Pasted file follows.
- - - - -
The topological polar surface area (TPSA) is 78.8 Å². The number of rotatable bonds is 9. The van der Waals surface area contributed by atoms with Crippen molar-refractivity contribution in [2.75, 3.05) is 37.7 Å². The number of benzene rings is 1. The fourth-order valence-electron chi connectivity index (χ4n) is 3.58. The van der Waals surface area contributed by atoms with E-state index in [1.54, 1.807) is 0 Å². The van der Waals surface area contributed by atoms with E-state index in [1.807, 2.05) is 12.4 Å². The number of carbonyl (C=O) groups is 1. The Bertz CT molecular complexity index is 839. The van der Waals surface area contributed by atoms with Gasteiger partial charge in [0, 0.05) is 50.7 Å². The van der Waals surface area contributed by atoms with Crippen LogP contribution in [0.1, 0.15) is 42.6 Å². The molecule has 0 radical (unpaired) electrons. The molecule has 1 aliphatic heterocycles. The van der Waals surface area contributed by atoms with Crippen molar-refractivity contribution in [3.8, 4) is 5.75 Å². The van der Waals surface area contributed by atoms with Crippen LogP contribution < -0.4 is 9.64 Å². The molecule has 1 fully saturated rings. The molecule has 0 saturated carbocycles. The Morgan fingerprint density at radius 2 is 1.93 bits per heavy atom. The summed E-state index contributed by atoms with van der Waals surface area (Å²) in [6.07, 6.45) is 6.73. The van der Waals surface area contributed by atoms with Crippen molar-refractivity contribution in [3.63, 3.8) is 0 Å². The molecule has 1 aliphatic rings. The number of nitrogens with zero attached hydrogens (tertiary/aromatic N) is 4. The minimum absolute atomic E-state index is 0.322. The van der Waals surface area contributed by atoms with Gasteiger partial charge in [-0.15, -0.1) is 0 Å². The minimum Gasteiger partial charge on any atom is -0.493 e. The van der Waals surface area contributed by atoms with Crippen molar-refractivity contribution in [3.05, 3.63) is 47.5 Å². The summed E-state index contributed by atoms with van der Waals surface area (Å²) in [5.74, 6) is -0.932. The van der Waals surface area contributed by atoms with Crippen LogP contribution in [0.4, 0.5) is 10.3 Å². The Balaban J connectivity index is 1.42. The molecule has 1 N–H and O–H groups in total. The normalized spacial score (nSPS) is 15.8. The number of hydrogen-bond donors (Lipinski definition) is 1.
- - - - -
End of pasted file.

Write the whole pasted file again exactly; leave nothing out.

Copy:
The topological polar surface area (TPSA) is 78.8 Å². The number of rotatable bonds is 9. The van der Waals surface area contributed by atoms with Crippen molar-refractivity contribution in [2.75, 3.05) is 37.7 Å². The number of benzene rings is 1. The fourth-order valence-electron chi connectivity index (χ4n) is 3.58. The van der Waals surface area contributed by atoms with E-state index in [1.54, 1.807) is 0 Å². The van der Waals surface area contributed by atoms with E-state index in [1.807, 2.05) is 12.4 Å². The number of carbonyl (C=O) groups is 1. The Bertz CT molecular complexity index is 839. The van der Waals surface area contributed by atoms with Gasteiger partial charge in [0, 0.05) is 50.7 Å². The van der Waals surface area contributed by atoms with Crippen LogP contribution in [0.1, 0.15) is 42.6 Å². The molecule has 0 radical (unpaired) electrons. The molecule has 1 aliphatic heterocycles. The van der Waals surface area contributed by atoms with Crippen molar-refractivity contribution in [3.8, 4) is 5.75 Å². The van der Waals surface area contributed by atoms with Crippen LogP contribution < -0.4 is 9.64 Å². The molecule has 1 fully saturated rings. The molecule has 0 saturated carbocycles. The Morgan fingerprint density at radius 2 is 1.93 bits per heavy atom. The summed E-state index contributed by atoms with van der Waals surface area (Å²) in [6.07, 6.45) is 6.73. The van der Waals surface area contributed by atoms with Crippen molar-refractivity contribution in [3.63, 3.8) is 0 Å². The molecule has 1 aliphatic rings. The number of nitrogens with zero attached hydrogens (tertiary/aromatic N) is 4. The minimum absolute atomic E-state index is 0.322. The van der Waals surface area contributed by atoms with Gasteiger partial charge in [-0.15, -0.1) is 0 Å². The minimum Gasteiger partial charge on any atom is -0.493 e. The van der Waals surface area contributed by atoms with Crippen molar-refractivity contribution in [3.05, 3.63) is 47.5 Å². The summed E-state index contributed by atoms with van der Waals surface area (Å²) in [5.74, 6) is -0.932. The van der Waals surface area contributed by atoms with Crippen LogP contribution in [0.4, 0.5) is 10.3 Å². The Balaban J connectivity index is 1.42. The molecule has 1 N–H and O–H groups in total. The normalized spacial score (nSPS) is 15.8. The number of hydrogen-bond donors (Lipinski definition) is 1.